Furthermore, you can’t be certain on any given day, that a service you subscribe to will have the film you want to watch available to you.

Ah, but that’s OK. I can get everything else I want to watch from iTunes, Amazon Video (the rent-per-film part) or Google Play Video!

Well, up to a point Lord Copper.

If the film was pretty popular and released in the last twenty years or so, then yes, for around £4.49 for a rental, you probably can stream a copy, with luck in HD. But I think you’ll find there’s an awful lot missing.

Older films, classic films, mid-list films, genre films, TV series and many more.

Question for Film Distributors

If you’re a bit of a film fan like me, then from time to time you suddenly have the urge to watch a film. Assuming you don’t have your own Blu Ray or DVD copy to hand you head to the streaming services and search for it. Only to find it’s not there.

Why in 2017, is not a distributor’s entire catalogue online?

It seems to me that if you own the rights to a film, then you’re deliberately leaving money on the table if you do not at least make it available to purchase digitally in places like the iTunes and Google Play Video stores.

I’m not talking about things you’re holding back to repackage in various ways for maximum revenue – Disney, I’m looking at you!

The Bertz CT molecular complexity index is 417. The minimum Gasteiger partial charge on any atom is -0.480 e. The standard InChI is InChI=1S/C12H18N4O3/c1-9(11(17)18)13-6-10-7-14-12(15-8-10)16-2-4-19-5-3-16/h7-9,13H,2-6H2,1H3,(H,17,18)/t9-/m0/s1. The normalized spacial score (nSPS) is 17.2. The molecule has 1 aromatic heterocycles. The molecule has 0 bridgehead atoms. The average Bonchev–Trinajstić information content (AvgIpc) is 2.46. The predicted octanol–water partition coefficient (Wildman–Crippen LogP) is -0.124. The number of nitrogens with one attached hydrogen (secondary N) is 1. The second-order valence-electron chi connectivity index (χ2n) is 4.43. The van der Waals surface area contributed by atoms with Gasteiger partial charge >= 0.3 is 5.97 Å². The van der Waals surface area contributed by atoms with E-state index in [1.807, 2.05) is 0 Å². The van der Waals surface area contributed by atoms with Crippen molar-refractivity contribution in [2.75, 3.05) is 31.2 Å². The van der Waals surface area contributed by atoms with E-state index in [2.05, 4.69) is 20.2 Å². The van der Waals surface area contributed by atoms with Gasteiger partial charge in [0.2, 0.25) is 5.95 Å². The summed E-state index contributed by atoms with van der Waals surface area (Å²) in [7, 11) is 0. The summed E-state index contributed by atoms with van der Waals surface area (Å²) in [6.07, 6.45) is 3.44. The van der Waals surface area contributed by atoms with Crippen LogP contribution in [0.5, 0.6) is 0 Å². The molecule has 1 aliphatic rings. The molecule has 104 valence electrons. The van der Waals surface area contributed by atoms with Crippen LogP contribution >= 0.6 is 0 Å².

I’m talking about average films, that if I wait long enough will pop-up once every couple of months on FilmFour or BBC2 anyway. I’m talking about solid mid-range titles, that once upon a time, I could happily find in physical format in a largish branch of HMV or the Virgin Megastore.

Here are a handful of films that I have genuinely wanted to stream but not been able to find on streaming services when I looked, all from within the last thirty years, and all currently or previously released on physical media.

  • Truly, Madly, Deeply
  • The Grifters
  • Rambling Rose
  • Enchanted April

If I started searching for older films then the list would get much longer much more quickly.

What I really don’t understand is that the costs of making catalogue movies available on these services is surely basically nil. You don’t even have to worry whether HMV will give up shelf space to a title, or Amazon warehouse space. You just list the film and let the money run in (or at least trickle in).

In 2017, if you’re a bit of a movie buff, then while the streaming services might sate your appetite a little, you’re not getting the full picture.

What you can’t do is draw an analogy with music. Spotify has a catalogue of ~30m tracks, so perhaps you could ditch your physical music collection and rely solely on their service (I wouldn’t personally, but many do). The same simply isn’t true for films, and we don’t seem to be close to that point.

Indeed if you don’t own a DVD or Blu Ray player, you’re limiting yourself enormously. And that’s before getting into the lack of extras that most streaming or download services offer.

As a consequence of all this, my physical film collection continues to grow.